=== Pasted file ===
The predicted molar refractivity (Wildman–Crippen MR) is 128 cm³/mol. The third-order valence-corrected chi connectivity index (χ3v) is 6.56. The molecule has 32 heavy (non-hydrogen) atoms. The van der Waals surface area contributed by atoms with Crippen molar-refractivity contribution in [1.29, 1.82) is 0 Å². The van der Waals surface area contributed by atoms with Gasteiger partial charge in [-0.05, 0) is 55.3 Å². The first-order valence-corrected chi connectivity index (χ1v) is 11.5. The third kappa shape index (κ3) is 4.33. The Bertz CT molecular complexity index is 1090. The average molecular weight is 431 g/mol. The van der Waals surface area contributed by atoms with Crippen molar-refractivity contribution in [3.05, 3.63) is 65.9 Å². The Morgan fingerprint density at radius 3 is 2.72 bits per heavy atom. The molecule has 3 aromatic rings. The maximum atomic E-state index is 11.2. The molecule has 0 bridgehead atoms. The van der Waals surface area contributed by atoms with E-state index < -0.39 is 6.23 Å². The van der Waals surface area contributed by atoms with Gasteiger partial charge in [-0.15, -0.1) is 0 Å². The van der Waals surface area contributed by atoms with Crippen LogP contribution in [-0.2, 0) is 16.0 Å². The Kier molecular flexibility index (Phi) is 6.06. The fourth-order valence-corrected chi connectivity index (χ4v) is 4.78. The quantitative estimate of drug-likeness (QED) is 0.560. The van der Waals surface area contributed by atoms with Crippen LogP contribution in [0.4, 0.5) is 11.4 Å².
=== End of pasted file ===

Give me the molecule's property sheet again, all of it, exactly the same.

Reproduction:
The predicted molar refractivity (Wildman–Crippen MR) is 128 cm³/mol. The third-order valence-corrected chi connectivity index (χ3v) is 6.56. The molecule has 32 heavy (non-hydrogen) atoms. The van der Waals surface area contributed by atoms with Crippen molar-refractivity contribution in [1.29, 1.82) is 0 Å². The van der Waals surface area contributed by atoms with Gasteiger partial charge in [-0.05, 0) is 55.3 Å². The first-order valence-corrected chi connectivity index (χ1v) is 11.5. The third kappa shape index (κ3) is 4.33. The Bertz CT molecular complexity index is 1090. The average molecular weight is 431 g/mol. The van der Waals surface area contributed by atoms with Crippen molar-refractivity contribution in [3.05, 3.63) is 65.9 Å². The Morgan fingerprint density at radius 3 is 2.72 bits per heavy atom. The molecule has 3 aromatic rings. The maximum atomic E-state index is 11.2. The molecule has 0 bridgehead atoms. The van der Waals surface area contributed by atoms with E-state index < -0.39 is 6.23 Å². The van der Waals surface area contributed by atoms with Gasteiger partial charge in [-0.15, -0.1) is 0 Å². The van der Waals surface area contributed by atoms with Crippen LogP contribution in [-0.2, 0) is 16.0 Å². The Kier molecular flexibility index (Phi) is 6.06. The fourth-order valence-corrected chi connectivity index (χ4v) is 4.78. The quantitative estimate of drug-likeness (QED) is 0.560. The van der Waals surface area contributed by atoms with Crippen LogP contribution in [0.4, 0.5) is 11.4 Å².